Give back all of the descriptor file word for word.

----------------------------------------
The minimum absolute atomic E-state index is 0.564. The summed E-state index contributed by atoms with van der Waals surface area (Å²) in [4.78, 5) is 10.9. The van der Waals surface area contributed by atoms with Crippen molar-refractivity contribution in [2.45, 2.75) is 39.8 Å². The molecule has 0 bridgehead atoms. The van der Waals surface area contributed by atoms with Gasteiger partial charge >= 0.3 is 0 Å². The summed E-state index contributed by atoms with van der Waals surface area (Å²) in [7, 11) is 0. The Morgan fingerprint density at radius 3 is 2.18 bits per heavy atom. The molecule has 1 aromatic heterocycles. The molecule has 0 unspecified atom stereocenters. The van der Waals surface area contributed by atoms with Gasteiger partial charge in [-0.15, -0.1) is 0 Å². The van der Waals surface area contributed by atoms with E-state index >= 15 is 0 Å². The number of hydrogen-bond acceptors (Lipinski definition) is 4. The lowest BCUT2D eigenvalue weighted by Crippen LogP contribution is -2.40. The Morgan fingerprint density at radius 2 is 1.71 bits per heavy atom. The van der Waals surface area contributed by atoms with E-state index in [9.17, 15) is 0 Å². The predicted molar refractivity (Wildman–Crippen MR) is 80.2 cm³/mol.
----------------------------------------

The minimum absolute atomic E-state index is 0.564. The summed E-state index contributed by atoms with van der Waals surface area (Å²) in [4.78, 5) is 10.9. The van der Waals surface area contributed by atoms with Crippen molar-refractivity contribution in [2.45, 2.75) is 39.8 Å². The molecule has 0 bridgehead atoms. The van der Waals surface area contributed by atoms with Gasteiger partial charge >= 0.3 is 0 Å². The summed E-state index contributed by atoms with van der Waals surface area (Å²) in [7, 11) is 0. The Morgan fingerprint density at radius 3 is 2.18 bits per heavy atom. The molecule has 1 aromatic heterocycles. The molecule has 0 unspecified atom stereocenters. The van der Waals surface area contributed by atoms with Gasteiger partial charge in [-0.15, -0.1) is 0 Å². The van der Waals surface area contributed by atoms with E-state index >= 15 is 0 Å². The number of hydrogen-bond acceptors (Lipinski definition) is 4. The lowest BCUT2D eigenvalue weighted by Crippen LogP contribution is -2.40. The Morgan fingerprint density at radius 2 is 1.71 bits per heavy atom. The van der Waals surface area contributed by atoms with E-state index in [9.17, 15) is 0 Å². The predicted molar refractivity (Wildman–Crippen MR) is 80.2 cm³/mol.